"I owned many dolls, good ones, but lying on the grass of that bed was the prettiest doll I had ever seen. On either side of the bed were mannequins, male and female, dressed something like Arabs in a movie. On the floor near them were three or four male mannequins, dressed the same but not as clean or as nice-looking as the ones nearest the bed.
"Of course you all know what I was seeing, but I didn't when I was seven. I had never before seen the manger scene. Where would I have seen it? We didn't go to church, listen to Bible stories, zero, and I was just seven
"I couldn't take my eyes off the doll. I had never begged for anything in my life, but my heart filled with desire, and I blurted out, "Mom, that doll is all I want for Christmas."
"When she did not speak I looked up. She was surprised, because it was unlike me to ask for things; but it was more than surprise that made her pause. I sensed instantly that she was going to turn me down. Why, I had no idea; so I just waited for her response. "Honey," she said softly, "I don't believe that doll is for sale," she said.
"'Why not? It's a store, isn't it?'
She struggled to explain. "The people who designed the window worked very hard to make it look exactly like they wanted it to. The baby is the main person in the display."
I drew in my breath to argue. I was surprised at how I felt, but I couldn't help it.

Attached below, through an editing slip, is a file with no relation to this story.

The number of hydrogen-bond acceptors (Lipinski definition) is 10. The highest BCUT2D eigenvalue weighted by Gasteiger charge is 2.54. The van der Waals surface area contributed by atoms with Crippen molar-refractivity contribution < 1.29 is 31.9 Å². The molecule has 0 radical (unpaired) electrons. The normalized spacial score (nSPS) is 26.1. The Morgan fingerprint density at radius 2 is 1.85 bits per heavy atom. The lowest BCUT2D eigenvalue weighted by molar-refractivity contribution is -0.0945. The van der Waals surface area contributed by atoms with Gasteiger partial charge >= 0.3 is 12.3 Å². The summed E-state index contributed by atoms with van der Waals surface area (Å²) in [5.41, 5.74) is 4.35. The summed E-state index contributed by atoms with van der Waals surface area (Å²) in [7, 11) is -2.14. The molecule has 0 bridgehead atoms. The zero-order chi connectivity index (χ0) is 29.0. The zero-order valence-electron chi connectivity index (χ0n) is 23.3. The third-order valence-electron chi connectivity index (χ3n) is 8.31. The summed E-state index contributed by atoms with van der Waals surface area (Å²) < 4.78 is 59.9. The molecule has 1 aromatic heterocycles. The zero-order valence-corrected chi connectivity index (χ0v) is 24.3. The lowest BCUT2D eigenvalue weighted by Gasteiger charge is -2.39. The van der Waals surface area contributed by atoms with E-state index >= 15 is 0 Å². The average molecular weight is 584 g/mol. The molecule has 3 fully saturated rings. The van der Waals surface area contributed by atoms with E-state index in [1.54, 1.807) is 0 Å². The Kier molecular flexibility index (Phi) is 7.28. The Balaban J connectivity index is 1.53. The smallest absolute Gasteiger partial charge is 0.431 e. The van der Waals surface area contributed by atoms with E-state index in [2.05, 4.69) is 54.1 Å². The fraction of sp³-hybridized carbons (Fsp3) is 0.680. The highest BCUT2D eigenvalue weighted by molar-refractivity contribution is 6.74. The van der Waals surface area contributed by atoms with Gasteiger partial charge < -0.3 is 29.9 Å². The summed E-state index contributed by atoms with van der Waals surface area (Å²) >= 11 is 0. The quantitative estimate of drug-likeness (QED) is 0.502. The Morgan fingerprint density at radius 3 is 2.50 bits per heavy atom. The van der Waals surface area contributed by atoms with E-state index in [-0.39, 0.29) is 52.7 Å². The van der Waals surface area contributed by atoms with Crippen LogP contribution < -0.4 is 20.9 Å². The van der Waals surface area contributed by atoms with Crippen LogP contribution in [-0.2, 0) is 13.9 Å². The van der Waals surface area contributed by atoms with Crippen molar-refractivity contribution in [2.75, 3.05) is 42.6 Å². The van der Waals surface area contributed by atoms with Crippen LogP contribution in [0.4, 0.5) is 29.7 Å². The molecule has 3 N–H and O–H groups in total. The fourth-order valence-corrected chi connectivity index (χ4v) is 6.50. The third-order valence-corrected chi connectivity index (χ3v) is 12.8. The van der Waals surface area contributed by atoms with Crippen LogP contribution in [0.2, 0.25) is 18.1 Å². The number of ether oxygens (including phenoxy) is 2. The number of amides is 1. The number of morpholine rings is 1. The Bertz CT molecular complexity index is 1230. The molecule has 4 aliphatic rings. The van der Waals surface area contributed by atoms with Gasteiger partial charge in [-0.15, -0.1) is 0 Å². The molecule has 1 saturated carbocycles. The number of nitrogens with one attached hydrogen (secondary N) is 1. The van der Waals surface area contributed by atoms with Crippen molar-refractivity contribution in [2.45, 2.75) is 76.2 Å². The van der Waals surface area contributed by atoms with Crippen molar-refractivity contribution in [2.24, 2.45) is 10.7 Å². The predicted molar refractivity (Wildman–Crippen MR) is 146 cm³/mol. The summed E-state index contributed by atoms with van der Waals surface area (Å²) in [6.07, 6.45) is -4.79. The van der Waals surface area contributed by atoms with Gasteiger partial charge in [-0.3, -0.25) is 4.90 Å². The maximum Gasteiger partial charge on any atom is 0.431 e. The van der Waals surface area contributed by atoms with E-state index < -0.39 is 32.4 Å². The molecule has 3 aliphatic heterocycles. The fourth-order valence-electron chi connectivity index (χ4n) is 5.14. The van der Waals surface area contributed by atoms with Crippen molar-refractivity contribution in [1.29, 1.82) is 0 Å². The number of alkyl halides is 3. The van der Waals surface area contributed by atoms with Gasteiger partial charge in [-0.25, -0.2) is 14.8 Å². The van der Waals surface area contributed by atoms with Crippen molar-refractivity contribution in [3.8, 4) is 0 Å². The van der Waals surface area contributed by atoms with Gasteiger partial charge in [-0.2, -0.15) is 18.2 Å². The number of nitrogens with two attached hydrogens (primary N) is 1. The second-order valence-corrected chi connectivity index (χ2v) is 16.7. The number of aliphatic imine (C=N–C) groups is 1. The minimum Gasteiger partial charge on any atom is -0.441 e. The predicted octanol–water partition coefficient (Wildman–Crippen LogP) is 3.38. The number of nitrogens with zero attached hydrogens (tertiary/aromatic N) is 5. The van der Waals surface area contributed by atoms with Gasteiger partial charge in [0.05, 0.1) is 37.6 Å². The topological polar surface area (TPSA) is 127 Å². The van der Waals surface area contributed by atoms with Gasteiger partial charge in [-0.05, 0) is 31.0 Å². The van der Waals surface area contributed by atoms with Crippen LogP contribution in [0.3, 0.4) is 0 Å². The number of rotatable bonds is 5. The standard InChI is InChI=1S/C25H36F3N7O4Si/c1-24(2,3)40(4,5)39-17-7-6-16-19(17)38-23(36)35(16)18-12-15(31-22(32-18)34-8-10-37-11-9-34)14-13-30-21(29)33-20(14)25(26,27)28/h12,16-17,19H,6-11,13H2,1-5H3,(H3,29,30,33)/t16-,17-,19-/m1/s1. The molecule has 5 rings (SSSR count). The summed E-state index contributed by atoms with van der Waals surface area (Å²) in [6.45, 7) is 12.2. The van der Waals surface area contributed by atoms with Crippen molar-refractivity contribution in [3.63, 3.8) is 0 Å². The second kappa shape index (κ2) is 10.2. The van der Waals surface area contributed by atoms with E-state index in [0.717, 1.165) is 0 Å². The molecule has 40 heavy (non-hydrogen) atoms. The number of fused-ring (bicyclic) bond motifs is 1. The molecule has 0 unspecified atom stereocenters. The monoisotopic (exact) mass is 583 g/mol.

Then a very pleasant male voice spoke above my head, behind me. "Ma'am, if the child wants Jesus, she can have him."
"I beg your pardon?" Mom said. She wasn't used to being addressed by strangers in downtown Chicago.
"I can see to it that your daughter gets the doll. When the store closes on Christmas Eve, it will be delivered to your home. All I need is your address."
"'Sir, that is impossible,' Mom said briskly. 'And you are interfering in something that is not your business. You are setting my daughter up for disappointment and spoiling her evening.'
"When Mom drew herself up and spoke in that tone to anyone of any age, especially when she was wearing that coat, the conversation would end then and there; but not this time.
"'Will you do one thing when you get home, please, for your daughter's sake?' he said in the same pleasant voice, ignoring what Mom had said. 'Call the main switchboard of the store. Do not identify yourself. When the operator answers, just ask 'How much is that baby in the window?' and listen to what she says.'
"Then he was gone. I never got a good look at him. But Mom knew that I had heard what he said, and knew that there was no way I would let her get out of making that call.
"That was the high point of our evening, for me. Not for Mom. But she took me to a nice tea room anyway, as promised.
"I wanted to ask Mom why the baby had such a funny name and how the man knew its name, but I decided that could wait until I knew what was going on.
"We got home about eight. She hung up her coat and took off her hat, then with a a set mouth marched to the telephone. She almost snapped out the absurd question. Then she was silent for a moment, gave our address, and hung up.
"What?" I asked.
"Her eyes were wide, her defenses down. 'She said the doll was free, and she had instructions to send it to the address of the woman who called and asked that question'
"And sure enough, on Christmas Eve Jesus came from the store in a panel truck.
"We never did know who the man was. It didn't matter. What mattered is that he was somebody I needed right then, who said exactly the right thing to my mother: 'If the child wants Jesus, she can have him.'"
About the Author:
Everett Wilson likes everything about Christmas, but especially Jesus.